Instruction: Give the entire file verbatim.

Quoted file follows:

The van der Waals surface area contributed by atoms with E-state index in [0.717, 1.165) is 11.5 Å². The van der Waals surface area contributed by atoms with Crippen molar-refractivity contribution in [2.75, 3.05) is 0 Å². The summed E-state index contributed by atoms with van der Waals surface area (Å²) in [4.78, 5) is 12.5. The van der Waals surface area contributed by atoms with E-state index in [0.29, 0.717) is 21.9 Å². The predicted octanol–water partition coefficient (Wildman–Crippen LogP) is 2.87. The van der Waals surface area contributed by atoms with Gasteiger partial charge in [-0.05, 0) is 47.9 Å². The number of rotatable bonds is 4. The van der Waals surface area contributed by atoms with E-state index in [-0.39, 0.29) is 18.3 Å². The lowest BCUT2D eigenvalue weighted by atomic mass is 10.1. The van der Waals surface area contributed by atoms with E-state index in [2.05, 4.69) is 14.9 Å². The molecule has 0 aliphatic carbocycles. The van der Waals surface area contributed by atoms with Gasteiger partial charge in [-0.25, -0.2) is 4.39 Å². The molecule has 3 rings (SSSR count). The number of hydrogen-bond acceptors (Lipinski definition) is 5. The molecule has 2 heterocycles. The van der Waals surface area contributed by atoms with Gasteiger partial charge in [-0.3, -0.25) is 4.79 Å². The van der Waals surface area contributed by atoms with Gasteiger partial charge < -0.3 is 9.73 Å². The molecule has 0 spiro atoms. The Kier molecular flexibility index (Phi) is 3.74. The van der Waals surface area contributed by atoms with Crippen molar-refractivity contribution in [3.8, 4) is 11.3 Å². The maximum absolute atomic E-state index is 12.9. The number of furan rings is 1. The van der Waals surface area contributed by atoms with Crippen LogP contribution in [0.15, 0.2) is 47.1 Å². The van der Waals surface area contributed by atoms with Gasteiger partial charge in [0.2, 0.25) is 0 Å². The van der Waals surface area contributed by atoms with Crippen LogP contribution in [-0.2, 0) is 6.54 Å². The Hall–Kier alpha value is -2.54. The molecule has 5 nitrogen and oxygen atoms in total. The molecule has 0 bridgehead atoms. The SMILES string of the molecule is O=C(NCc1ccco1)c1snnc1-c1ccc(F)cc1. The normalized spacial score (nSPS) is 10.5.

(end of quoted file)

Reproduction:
The van der Waals surface area contributed by atoms with E-state index in [0.717, 1.165) is 11.5 Å². The van der Waals surface area contributed by atoms with Crippen molar-refractivity contribution in [2.75, 3.05) is 0 Å². The summed E-state index contributed by atoms with van der Waals surface area (Å²) in [4.78, 5) is 12.5. The van der Waals surface area contributed by atoms with E-state index in [0.29, 0.717) is 21.9 Å². The predicted octanol–water partition coefficient (Wildman–Crippen LogP) is 2.87. The van der Waals surface area contributed by atoms with Gasteiger partial charge in [-0.05, 0) is 47.9 Å². The number of rotatable bonds is 4. The van der Waals surface area contributed by atoms with E-state index in [-0.39, 0.29) is 18.3 Å². The lowest BCUT2D eigenvalue weighted by atomic mass is 10.1. The van der Waals surface area contributed by atoms with E-state index in [2.05, 4.69) is 14.9 Å². The molecule has 0 aliphatic carbocycles. The van der Waals surface area contributed by atoms with Gasteiger partial charge in [-0.25, -0.2) is 4.39 Å². The molecule has 3 rings (SSSR count). The number of hydrogen-bond acceptors (Lipinski definition) is 5. The molecule has 2 heterocycles. The van der Waals surface area contributed by atoms with Gasteiger partial charge in [-0.3, -0.25) is 4.79 Å². The van der Waals surface area contributed by atoms with Gasteiger partial charge < -0.3 is 9.73 Å². The molecule has 0 spiro atoms. The Kier molecular flexibility index (Phi) is 3.74. The van der Waals surface area contributed by atoms with Crippen molar-refractivity contribution in [3.8, 4) is 11.3 Å². The maximum absolute atomic E-state index is 12.9. The number of furan rings is 1. The van der Waals surface area contributed by atoms with Crippen LogP contribution in [0.15, 0.2) is 47.1 Å². The van der Waals surface area contributed by atoms with Gasteiger partial charge in [0.2, 0.25) is 0 Å². The van der Waals surface area contributed by atoms with Crippen LogP contribution in [-0.2, 0) is 6.54 Å². The Hall–Kier alpha value is -2.54. The molecule has 5 nitrogen and oxygen atoms in total. The molecule has 0 bridgehead atoms. The SMILES string of the molecule is O=C(NCc1ccco1)c1snnc1-c1ccc(F)cc1. The normalized spacial score (nSPS) is 10.5.